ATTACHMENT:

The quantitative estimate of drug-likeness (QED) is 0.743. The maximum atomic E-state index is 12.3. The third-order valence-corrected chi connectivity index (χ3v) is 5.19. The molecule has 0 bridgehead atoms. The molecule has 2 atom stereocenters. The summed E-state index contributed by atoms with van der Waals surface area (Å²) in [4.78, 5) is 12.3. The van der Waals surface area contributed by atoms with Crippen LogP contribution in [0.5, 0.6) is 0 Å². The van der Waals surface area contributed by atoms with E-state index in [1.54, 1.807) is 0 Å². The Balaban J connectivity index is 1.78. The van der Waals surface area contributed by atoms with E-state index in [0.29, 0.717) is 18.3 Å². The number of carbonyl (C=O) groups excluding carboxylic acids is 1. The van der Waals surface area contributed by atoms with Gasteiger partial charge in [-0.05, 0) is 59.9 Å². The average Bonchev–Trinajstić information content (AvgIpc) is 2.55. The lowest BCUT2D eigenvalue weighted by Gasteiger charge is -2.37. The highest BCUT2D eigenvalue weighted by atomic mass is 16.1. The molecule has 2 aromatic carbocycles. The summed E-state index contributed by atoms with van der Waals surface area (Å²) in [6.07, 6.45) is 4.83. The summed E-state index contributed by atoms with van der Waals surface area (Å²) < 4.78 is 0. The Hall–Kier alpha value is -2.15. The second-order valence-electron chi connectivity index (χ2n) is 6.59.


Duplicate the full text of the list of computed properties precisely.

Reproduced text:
The quantitative estimate of drug-likeness (QED) is 0.743. The maximum atomic E-state index is 12.3. The third-order valence-corrected chi connectivity index (χ3v) is 5.19. The molecule has 0 bridgehead atoms. The molecule has 2 atom stereocenters. The summed E-state index contributed by atoms with van der Waals surface area (Å²) in [4.78, 5) is 12.3. The van der Waals surface area contributed by atoms with Crippen LogP contribution in [0.5, 0.6) is 0 Å². The van der Waals surface area contributed by atoms with E-state index in [1.54, 1.807) is 0 Å². The Balaban J connectivity index is 1.78. The van der Waals surface area contributed by atoms with E-state index in [0.29, 0.717) is 18.3 Å². The number of carbonyl (C=O) groups excluding carboxylic acids is 1. The van der Waals surface area contributed by atoms with Gasteiger partial charge in [-0.05, 0) is 59.9 Å². The average Bonchev–Trinajstić information content (AvgIpc) is 2.55. The lowest BCUT2D eigenvalue weighted by Gasteiger charge is -2.37. The highest BCUT2D eigenvalue weighted by atomic mass is 16.1. The molecule has 2 aromatic carbocycles. The summed E-state index contributed by atoms with van der Waals surface area (Å²) in [6.07, 6.45) is 4.83. The summed E-state index contributed by atoms with van der Waals surface area (Å²) < 4.78 is 0. The Hall–Kier alpha value is -2.15. The second-order valence-electron chi connectivity index (χ2n) is 6.59.